Yesterday, the Missouri State Senate voted unanimously to repeal controversial portions of the state’s Amy Hestir Student Protection Act, which restricts how teachers can use the Internet.  If passed by the state House and signed by the governor, the repeal bill would eliminate restrictions on teachers’ maintenance of non-public “work-related” websites and social networking contact with current or former students. 

The controversial Student Protection Act was passed just over two months ago with the goal of preventing sexual abuse of students.  Two provisions have been most controversial and would be repealed.  The first states that teachers may not establish or maintain “work-related” a website unless school administrators and children’s parents or guardians have access to that site.  The second says that teachers may not use a “nonwork-related” site that “allows exclusive access” with a current or former student.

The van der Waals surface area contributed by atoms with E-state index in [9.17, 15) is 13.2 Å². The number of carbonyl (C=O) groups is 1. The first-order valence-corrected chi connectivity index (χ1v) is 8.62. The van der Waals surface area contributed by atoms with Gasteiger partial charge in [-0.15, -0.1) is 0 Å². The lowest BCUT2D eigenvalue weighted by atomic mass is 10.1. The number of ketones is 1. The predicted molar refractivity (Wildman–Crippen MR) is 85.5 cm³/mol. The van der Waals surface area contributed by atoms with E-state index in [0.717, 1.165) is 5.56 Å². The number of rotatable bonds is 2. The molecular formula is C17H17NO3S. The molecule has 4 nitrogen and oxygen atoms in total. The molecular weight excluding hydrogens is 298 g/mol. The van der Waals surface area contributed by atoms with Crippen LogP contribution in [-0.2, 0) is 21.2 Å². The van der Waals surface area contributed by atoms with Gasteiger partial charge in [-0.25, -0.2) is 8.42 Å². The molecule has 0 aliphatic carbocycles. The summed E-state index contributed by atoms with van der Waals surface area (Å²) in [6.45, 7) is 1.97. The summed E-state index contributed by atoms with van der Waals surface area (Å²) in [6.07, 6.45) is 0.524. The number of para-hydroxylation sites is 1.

Teachers and other critics say that although they support the goal of preventing sexual abuse, the restrictions on speech and intrusions into teacher privacy go too far and are too ambiguous.  Before the legislature’s recent move toward repeal, the state teachers’ association was able to obtain a temporary injunction in court preventing the law from going into effect.  If the repeal bill is not enacted into law, a trial and a determination on a permanent injunction would take place in February of next year.